It should be recognized that because of their size, whey proteins may precipitate onto the casein macromolecule and change its functionality. For example, with pasteurizated or heated milk, rennin production of cheese is not as effective. Heat induced changes in whey proteins include:

    -Cooked flavor due to exposure of sulfhydryl groups of beta-lactoglobulin
    -Increased heat stability
    -Increased heat resistance to rennet clotting due to precipitation of casein macromolecule
    -Improvement of bread products possibly due to enzyme denaturation
    -Loss of carbon dioxide
    -Decreased solubility of calcium phosphates.

    Here is a review of these changes in skim milk:

  • Whey proteins denature
  • Interactions occur between denatured whey proteins and casein micelles
  • Complexing of calcium, magnesium, and other ions by milk proteins.
  • Reduced rate of rennin coagulation of casein micelles
  • Lower solubility of milk powder
  • Color and flavor development by Maillard reaction
  • In the United States, very little milk is sold unprocessed. If it is sold as raw milk, most states require it to be certified. However, certified raw milk has been indicated as a source for the outbreak of Salmonella dublin and Listeria monocytogenes. Because of this, most milk is heat processed.

    Pasteurization and homogenization are the two main processing procedures used for fluid milk in the United States. Pasteurization is heating milk to kill microorganisms that can cause illness in people. The hold method of pasteurization heats milk to 63C and holds it for 30 minutes before it is cooled to 7C. The high-temperature short-time pasteurization heats milk to 72C and holds it there at least 15 seconds before it is cooled to 10C. Ultrahigh temperature pasteurization heats milk rapidly to 138C and holds it for at least 2 seconds. It is then stored in a sterile container. This milk can be stored at room temperature until the sterile container is opened.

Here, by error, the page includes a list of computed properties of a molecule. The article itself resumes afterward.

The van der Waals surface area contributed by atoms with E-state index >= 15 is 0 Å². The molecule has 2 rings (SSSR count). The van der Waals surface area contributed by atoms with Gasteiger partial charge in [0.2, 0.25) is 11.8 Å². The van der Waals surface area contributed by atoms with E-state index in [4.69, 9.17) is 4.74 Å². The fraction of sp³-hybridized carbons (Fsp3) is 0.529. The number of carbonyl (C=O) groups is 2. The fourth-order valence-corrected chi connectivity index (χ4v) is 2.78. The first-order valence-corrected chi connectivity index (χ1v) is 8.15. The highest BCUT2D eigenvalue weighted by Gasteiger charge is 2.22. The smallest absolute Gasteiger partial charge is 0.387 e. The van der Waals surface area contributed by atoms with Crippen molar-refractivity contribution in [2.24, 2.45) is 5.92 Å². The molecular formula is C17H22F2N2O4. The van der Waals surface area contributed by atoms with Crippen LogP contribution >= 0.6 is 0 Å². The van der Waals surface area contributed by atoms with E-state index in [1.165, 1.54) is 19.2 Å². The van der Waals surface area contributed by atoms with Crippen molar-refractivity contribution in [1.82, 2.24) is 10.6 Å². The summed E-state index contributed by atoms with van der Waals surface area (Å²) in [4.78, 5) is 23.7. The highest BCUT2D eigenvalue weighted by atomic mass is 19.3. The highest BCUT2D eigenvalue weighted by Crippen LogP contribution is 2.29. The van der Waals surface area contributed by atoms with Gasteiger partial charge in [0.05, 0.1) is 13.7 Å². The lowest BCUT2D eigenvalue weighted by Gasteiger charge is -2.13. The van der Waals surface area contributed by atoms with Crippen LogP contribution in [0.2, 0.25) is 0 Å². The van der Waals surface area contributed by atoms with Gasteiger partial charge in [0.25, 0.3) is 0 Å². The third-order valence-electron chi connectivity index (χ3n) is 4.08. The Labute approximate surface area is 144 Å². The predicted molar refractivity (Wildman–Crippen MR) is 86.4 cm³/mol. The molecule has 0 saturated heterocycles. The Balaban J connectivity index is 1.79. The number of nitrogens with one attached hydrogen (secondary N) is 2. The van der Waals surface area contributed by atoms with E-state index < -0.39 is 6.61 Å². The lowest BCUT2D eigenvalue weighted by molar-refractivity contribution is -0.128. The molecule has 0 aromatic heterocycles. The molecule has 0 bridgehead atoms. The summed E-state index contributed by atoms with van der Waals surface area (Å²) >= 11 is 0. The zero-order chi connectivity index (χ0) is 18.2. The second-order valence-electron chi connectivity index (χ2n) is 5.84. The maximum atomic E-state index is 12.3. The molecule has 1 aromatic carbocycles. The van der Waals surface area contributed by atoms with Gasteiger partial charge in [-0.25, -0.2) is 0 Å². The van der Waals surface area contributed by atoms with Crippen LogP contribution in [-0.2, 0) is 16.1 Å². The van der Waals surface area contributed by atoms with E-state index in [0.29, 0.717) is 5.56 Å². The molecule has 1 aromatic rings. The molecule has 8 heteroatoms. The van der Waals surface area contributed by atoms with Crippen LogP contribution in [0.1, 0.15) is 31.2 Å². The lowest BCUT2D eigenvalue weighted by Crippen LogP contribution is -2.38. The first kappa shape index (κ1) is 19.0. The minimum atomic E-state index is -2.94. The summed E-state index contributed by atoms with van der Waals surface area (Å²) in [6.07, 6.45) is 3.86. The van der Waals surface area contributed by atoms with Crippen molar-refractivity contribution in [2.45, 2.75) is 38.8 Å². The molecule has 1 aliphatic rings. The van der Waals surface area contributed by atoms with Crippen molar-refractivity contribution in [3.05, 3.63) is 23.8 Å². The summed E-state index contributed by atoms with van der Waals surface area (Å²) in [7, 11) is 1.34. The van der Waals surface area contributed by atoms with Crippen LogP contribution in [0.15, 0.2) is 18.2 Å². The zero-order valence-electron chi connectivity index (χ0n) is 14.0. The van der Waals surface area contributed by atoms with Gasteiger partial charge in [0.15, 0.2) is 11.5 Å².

Homogenization of milk prevents creaming. There is a natural tendency for milk to "cream". Homogenization forces the milk through a die (has tiny holes) which splits the fat globules into sizes less than 2 microns. This prevents coalescing and rising of the fat to the surface.

    There are other methods of processing of milk: evaporation of milk, formation of sweetened condensed milk, drying, fermentation and production of cheese. A review of milk products emphasizes the primary results of processing.

    The type of milk product created varies with processing. In turn, processing may have an influence on the quality of the product. In the United States, a major portion of the milk sold on the retail market is homogenized. That is, the fat particles have been reduced to micellular size. Additionally, the market for skim and low fat milks has increased in recent years, perhaps because of lower calories. A desire for an easy to store and/or transportable milk has given rise to NFDM (nonfat dry milk solids) and evaporated milk. Evaporated milk products have approximately 50% of the moisture removed. In addition, current processing and other considerations have meant the development of new and different milk products. These engineered products vary considerably in composition depending upon the particular characteristics desired.

    One of the most important aspects of producing various milk products is the quality of the milk. Various casein and whey products have become important functional ingredients in formulated food products. There are many uses and functions of milk protein. These are listed in the table below.

    Property Milk Protein Type Example of Food
    Emulsification Caseinates, WPC* Coffee Whiteners
    Stabilization Caseinates, WPC Whipped Toppings
    Aeration Caseinates, WPC Meringues
    Film Formation Sodium caseinate Bakery Glazes
    Opacity Calcium caseinate Nutritional Beverages
    Water Binding Caseinates, WPC Chewy Cookies